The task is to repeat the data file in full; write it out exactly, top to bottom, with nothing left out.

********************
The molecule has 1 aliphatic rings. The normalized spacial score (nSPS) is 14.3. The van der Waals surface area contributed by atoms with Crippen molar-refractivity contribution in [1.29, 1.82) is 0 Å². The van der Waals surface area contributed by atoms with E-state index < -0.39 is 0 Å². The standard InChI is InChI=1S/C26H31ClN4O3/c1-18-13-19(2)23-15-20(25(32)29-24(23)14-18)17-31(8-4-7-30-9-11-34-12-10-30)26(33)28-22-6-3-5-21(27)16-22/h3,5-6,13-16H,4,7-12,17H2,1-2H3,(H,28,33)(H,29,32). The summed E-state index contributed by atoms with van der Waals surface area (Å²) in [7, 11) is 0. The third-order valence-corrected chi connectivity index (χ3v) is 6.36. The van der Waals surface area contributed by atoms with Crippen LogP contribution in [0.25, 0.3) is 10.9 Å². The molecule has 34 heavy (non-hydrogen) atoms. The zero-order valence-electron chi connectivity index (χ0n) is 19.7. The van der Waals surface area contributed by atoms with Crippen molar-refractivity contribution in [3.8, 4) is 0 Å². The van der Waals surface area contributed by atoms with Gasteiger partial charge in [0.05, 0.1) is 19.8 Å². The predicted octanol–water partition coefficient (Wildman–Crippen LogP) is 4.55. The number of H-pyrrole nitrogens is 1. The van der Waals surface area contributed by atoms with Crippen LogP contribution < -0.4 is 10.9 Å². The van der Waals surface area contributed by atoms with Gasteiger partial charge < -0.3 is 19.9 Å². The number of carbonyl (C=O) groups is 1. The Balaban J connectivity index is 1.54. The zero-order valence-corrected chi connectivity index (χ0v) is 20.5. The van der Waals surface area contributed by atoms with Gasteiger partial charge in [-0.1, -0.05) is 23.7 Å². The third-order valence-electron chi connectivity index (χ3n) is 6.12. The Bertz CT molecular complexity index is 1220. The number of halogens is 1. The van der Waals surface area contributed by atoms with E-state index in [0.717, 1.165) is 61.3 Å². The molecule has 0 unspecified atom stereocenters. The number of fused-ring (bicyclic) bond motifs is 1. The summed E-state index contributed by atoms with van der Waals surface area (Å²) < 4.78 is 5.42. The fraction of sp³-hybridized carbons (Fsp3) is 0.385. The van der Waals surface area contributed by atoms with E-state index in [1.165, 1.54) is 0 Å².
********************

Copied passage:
The molecule has 1 aliphatic rings. The normalized spacial score (nSPS) is 14.3. The van der Waals surface area contributed by atoms with Crippen molar-refractivity contribution in [1.29, 1.82) is 0 Å². The van der Waals surface area contributed by atoms with E-state index < -0.39 is 0 Å². The standard InChI is InChI=1S/C26H31ClN4O3/c1-18-13-19(2)23-15-20(25(32)29-24(23)14-18)17-31(8-4-7-30-9-11-34-12-10-30)26(33)28-22-6-3-5-21(27)16-22/h3,5-6,13-16H,4,7-12,17H2,1-2H3,(H,28,33)(H,29,32). The summed E-state index contributed by atoms with van der Waals surface area (Å²) in [7, 11) is 0. The third-order valence-corrected chi connectivity index (χ3v) is 6.36. The van der Waals surface area contributed by atoms with Crippen LogP contribution in [0.25, 0.3) is 10.9 Å². The molecule has 34 heavy (non-hydrogen) atoms. The zero-order valence-electron chi connectivity index (χ0n) is 19.7. The van der Waals surface area contributed by atoms with Crippen molar-refractivity contribution in [3.8, 4) is 0 Å². The van der Waals surface area contributed by atoms with Gasteiger partial charge in [0.05, 0.1) is 19.8 Å². The predicted octanol–water partition coefficient (Wildman–Crippen LogP) is 4.55. The number of H-pyrrole nitrogens is 1. The van der Waals surface area contributed by atoms with Crippen LogP contribution < -0.4 is 10.9 Å². The van der Waals surface area contributed by atoms with Gasteiger partial charge < -0.3 is 19.9 Å². The number of carbonyl (C=O) groups is 1. The Balaban J connectivity index is 1.54. The zero-order valence-corrected chi connectivity index (χ0v) is 20.5. The van der Waals surface area contributed by atoms with Gasteiger partial charge in [-0.1, -0.05) is 23.7 Å². The third-order valence-electron chi connectivity index (χ3n) is 6.12. The Bertz CT molecular complexity index is 1220. The number of halogens is 1. The van der Waals surface area contributed by atoms with E-state index in [0.717, 1.165) is 61.3 Å². The molecule has 0 unspecified atom stereocenters. The number of fused-ring (bicyclic) bond motifs is 1. The summed E-state index contributed by atoms with van der Waals surface area (Å²) < 4.78 is 5.42. The fraction of sp³-hybridized carbons (Fsp3) is 0.385. The van der Waals surface area contributed by atoms with E-state index in [1.165, 1.54) is 0 Å².